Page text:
Times changed

Wal-MartFor many of the knife companies gone are the day of having thousands or tens of thousands of local sales outlets. Today Big Box Stores- the Wal-Mart, KMart, Home Depot, Target and Lowe’s- monopolize sales. These national chains have tremendous buying power too, providing them significant leverage when negotiating with the knife companies.

The speciality knife stores, like Smokey Mountain Knife Works, are the exception rather than the rule. There are very few stand alone knife stores out there today.

Big Box vs. 20,000 dealers

With fewer mom and pop stores across American many knife companies are faced with the dilemma of courting these Big Box Stores

buckknifecLast week, we saw a revealing article about Buck Knives in the Wall Street Journal. C. J. Buck was interviewed about his decision to relocate their company in 2004. The bottom-line was Buck’s move was an effort to lower operating costs, and thus allowing them to maintain their pricing (in other words, they were faced with potentially needing to raise their prices due to their costs).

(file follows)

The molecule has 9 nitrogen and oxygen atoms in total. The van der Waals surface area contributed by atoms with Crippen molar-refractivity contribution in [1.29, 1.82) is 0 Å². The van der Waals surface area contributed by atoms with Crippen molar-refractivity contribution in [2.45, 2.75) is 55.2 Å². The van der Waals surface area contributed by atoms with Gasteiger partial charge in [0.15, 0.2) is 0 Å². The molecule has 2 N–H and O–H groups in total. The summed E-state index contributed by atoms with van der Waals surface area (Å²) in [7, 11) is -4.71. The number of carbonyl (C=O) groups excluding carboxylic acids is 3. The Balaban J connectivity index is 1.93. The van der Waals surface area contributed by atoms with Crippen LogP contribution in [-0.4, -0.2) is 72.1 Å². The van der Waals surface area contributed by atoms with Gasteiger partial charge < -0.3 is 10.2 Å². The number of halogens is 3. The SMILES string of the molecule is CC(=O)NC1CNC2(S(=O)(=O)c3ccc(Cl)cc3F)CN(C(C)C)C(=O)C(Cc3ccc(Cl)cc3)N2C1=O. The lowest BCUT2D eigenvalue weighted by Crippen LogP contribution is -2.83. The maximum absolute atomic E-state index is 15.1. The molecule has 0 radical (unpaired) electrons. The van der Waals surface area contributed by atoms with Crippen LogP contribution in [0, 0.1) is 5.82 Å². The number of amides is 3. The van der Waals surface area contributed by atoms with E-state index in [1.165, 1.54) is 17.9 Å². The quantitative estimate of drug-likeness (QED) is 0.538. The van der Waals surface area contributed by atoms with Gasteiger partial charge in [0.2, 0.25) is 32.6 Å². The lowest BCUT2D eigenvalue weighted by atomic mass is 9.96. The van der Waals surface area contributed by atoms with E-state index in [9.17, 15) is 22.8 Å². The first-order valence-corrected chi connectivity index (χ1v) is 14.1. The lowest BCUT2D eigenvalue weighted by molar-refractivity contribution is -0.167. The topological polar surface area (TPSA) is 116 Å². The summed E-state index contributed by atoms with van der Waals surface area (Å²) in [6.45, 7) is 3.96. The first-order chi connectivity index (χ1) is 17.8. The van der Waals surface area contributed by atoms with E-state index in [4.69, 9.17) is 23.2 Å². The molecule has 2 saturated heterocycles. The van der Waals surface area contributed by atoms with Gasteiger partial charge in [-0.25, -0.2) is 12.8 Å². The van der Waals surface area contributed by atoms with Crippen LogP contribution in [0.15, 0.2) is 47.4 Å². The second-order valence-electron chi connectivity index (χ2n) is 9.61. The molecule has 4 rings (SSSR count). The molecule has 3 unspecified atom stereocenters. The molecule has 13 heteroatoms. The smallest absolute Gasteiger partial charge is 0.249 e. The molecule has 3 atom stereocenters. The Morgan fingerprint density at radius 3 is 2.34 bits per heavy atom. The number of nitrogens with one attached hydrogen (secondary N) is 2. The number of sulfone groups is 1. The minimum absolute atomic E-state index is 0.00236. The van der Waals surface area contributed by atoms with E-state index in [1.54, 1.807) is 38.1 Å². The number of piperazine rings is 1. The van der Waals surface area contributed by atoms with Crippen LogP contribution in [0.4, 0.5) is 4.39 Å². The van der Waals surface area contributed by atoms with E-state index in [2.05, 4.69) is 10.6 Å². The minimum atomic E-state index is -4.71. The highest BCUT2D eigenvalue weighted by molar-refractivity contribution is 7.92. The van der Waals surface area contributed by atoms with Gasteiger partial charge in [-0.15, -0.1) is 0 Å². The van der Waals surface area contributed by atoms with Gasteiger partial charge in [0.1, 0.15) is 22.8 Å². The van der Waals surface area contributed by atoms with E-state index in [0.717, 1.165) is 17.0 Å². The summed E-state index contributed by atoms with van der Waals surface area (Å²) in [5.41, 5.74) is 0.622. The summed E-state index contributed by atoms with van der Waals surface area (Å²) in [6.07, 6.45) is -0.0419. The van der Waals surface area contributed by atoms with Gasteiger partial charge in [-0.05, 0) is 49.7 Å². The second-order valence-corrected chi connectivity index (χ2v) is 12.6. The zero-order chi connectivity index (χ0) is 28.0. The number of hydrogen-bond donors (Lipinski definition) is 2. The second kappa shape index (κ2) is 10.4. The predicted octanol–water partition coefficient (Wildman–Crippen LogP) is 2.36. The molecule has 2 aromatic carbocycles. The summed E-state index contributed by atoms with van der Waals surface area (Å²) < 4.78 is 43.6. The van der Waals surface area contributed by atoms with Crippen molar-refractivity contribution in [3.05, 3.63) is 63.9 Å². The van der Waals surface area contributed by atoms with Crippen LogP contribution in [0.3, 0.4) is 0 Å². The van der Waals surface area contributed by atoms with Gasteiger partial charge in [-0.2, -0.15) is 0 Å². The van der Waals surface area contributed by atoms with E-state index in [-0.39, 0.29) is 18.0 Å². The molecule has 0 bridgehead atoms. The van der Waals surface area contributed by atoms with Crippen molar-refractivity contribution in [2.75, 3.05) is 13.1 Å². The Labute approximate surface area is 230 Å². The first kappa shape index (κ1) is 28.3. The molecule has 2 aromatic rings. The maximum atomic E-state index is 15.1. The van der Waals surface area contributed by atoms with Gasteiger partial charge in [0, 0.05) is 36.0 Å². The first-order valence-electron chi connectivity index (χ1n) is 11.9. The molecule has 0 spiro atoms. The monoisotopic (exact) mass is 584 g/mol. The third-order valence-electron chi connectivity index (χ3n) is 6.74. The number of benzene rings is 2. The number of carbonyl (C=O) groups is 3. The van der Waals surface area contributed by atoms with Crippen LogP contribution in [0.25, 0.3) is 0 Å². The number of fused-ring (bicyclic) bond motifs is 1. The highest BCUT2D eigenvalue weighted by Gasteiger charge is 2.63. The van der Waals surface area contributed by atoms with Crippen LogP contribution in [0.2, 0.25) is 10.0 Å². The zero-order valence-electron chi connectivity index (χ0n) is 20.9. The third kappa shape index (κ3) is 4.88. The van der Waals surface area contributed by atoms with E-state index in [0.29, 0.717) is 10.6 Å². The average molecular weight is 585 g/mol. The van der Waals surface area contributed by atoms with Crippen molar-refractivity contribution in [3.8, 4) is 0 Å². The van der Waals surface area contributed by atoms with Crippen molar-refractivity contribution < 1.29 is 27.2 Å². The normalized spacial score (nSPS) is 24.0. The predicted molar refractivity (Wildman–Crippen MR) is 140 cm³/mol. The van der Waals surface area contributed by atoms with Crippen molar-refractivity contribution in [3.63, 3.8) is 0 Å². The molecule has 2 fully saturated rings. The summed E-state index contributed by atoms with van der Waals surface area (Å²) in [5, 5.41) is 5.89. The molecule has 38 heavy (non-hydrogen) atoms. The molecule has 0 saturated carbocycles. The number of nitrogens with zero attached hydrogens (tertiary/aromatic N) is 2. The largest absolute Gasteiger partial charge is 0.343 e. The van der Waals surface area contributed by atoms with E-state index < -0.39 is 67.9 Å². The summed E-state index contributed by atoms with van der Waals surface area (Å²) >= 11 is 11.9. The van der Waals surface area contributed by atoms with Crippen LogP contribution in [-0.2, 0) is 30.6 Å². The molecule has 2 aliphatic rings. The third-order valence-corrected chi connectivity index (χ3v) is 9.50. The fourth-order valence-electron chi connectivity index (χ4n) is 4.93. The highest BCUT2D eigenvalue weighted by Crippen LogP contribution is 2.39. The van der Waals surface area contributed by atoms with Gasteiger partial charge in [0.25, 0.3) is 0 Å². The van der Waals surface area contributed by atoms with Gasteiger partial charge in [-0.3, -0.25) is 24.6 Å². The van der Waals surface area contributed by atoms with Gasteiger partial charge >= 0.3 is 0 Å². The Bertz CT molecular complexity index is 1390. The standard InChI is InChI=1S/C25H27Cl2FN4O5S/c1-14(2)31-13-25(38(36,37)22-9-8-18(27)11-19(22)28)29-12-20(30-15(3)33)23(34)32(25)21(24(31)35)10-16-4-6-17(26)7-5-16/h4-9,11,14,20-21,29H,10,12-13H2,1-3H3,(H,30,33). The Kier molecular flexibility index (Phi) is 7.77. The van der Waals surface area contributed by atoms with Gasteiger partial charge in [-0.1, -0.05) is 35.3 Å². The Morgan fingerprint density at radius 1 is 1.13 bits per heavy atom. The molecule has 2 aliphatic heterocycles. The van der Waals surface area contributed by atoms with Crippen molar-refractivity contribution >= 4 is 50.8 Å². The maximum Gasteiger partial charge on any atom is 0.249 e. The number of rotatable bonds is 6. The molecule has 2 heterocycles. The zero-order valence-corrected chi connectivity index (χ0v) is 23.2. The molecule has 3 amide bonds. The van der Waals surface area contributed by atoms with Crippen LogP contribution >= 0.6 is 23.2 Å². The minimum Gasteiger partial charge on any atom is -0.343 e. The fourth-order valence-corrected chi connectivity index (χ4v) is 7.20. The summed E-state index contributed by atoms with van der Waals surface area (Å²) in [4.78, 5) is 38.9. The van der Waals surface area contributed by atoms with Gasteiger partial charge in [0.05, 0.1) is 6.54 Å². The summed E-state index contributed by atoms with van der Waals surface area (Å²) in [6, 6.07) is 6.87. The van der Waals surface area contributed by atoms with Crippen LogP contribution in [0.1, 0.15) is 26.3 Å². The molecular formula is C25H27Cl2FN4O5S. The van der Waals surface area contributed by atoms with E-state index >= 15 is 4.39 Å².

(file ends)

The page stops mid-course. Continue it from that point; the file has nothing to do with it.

Mr. Buck points out- “We (had gone) from having over 20,000 small cutlery dealers like Don’s Hardware store and some chains to a few big accounts like KMart, Wal-Mart, JCPenny and Montgomery Ward. We saw tremendous volume increases… But price became a big factor and our margins began to get squeezed.”

Knife companies like Buck, who use the big accounts as a way to volume sales are directly impacted by lower margins, while the companies still relying on the small dealer network have higher overhead to facilitate thousands of accounts and these dealers are being directly impacted by customers pulling in their spending reins. Many of these stores are now struggling to stay in business.